I read this article called Involve Docs in Using Health Data, Expert Tells Health Insurers and just wanted to share my thoughts with you. I actually re-read the title when I first saw it. I thought it said Extort Docs in Using Health Data. I am probably not wrong. Anyway, here are some highlights:
- “We have the [patient] data; we can look at cohorts, do predictive analytics … to predict where patients are likely to get in trouble and how to engage [them] in a cost-effective way,” Mendelson said Wednesday at a health policy conference sponsored by America’s Health Insurance Plans. “But it’s not enough to have the information; you have to have a connection to physicians who are actually touching the patients … That targeted intervention is really necessary to reap the benefits of the data. Data without intervention is a science experiment.”
- Having that link with doctors is one reason “why you see plans so engaged in the healthcare delivery system — buying delivery systems, partnering with them, contracting with them, and the like,” he said. “It’s also why you see so much interest in value-based purchasing. When you bring value into the equation and compensate your providers … that’s where you can have that targeted intervention, achieve cost savings, and improve patient care.”
- Payers have become increasingly interested in value-based purchasing contracts, especially for cost-saving reasons, Mendelson said, citing a survey his firm conducted which found that 74% of respondents listed cost savings as an advantage with value-based contracts. Other advantages lagged well behind — improved patient outcomes was cited by 44%, followed by the contracts’ assurance that the product performs as advertised (41%), and improved relations between payers and manufacturers (24%).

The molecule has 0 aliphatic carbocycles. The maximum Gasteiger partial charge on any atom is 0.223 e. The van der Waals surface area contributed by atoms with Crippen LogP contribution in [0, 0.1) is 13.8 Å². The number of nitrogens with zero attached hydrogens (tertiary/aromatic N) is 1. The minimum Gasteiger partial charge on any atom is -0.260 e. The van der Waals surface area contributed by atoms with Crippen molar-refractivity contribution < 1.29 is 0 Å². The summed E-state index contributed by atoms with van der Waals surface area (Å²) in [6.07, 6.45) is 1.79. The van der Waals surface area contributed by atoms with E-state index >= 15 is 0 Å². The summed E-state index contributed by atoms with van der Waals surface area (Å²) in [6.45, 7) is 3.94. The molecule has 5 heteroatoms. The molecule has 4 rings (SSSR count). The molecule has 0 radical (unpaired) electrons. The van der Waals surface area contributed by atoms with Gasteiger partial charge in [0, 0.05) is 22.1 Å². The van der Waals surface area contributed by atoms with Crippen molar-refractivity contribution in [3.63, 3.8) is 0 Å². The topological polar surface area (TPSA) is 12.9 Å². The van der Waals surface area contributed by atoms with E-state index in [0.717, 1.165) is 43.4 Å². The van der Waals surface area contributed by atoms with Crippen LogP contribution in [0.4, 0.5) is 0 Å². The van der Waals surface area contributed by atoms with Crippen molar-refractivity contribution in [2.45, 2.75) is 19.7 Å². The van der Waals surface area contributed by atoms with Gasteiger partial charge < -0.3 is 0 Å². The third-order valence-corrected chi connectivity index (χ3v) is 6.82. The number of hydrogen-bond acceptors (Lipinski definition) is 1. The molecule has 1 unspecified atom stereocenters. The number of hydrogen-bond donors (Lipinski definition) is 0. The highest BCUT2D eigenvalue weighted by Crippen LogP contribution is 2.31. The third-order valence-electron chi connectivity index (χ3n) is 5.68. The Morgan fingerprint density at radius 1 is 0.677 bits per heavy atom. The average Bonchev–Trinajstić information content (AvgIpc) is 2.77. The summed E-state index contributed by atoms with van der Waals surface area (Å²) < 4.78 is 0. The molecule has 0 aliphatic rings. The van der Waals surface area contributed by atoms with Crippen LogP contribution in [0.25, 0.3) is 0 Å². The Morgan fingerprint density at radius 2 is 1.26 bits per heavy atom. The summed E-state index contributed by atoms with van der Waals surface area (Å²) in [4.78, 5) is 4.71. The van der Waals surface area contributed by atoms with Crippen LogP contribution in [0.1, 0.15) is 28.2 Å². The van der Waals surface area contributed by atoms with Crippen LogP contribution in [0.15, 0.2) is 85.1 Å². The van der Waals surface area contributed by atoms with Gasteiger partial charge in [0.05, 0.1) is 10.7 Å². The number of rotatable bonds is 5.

- But not everyone understands the need for cost savings, he added. “I’ve had many conversations with pharmaceutical executives where they have an idea for a value-based [purchasing] program, but it won’t save the plan any money.” And yet, there are plenty of places where a value-based contract could produce a win for both sides — “cholesterol management is a great one; reducing infections in the hospital [is another],” Mendelson said.
Do not fall for this same trick again. This data only helps the insurers to save money and KEEP IT!!! Never have they passed savings down to anyone. And we have really not seen any benefits from data collecting other than to the people selling it.
Can we just stop pretending otherwise?